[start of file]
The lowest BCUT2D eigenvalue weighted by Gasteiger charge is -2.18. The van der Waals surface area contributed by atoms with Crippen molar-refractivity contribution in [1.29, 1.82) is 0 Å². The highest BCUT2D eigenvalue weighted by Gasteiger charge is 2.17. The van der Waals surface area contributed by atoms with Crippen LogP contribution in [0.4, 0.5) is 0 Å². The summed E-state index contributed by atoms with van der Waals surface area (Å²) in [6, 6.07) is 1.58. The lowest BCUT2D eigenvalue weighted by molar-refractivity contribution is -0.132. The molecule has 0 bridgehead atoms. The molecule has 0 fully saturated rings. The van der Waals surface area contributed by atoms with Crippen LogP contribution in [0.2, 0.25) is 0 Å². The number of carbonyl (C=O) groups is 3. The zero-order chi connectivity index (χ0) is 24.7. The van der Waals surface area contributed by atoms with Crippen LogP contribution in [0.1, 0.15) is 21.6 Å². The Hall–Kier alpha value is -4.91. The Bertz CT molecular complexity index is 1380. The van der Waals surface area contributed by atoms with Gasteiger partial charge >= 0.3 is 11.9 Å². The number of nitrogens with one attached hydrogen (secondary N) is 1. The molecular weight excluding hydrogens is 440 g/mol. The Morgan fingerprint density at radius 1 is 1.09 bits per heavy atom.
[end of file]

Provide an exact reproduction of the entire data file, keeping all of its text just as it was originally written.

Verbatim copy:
The lowest BCUT2D eigenvalue weighted by Gasteiger charge is -2.18. The van der Waals surface area contributed by atoms with Crippen molar-refractivity contribution in [1.29, 1.82) is 0 Å². The highest BCUT2D eigenvalue weighted by Gasteiger charge is 2.17. The van der Waals surface area contributed by atoms with Crippen LogP contribution in [0.4, 0.5) is 0 Å². The summed E-state index contributed by atoms with van der Waals surface area (Å²) in [6, 6.07) is 1.58. The lowest BCUT2D eigenvalue weighted by molar-refractivity contribution is -0.132. The molecule has 0 bridgehead atoms. The molecule has 0 fully saturated rings. The van der Waals surface area contributed by atoms with Crippen LogP contribution in [0.2, 0.25) is 0 Å². The number of carbonyl (C=O) groups is 3. The zero-order chi connectivity index (χ0) is 24.7. The van der Waals surface area contributed by atoms with Crippen LogP contribution in [0.1, 0.15) is 21.6 Å². The Hall–Kier alpha value is -4.91. The Bertz CT molecular complexity index is 1380. The van der Waals surface area contributed by atoms with Gasteiger partial charge >= 0.3 is 11.9 Å². The number of nitrogens with one attached hydrogen (secondary N) is 1. The molecular weight excluding hydrogens is 440 g/mol. The Morgan fingerprint density at radius 1 is 1.09 bits per heavy atom.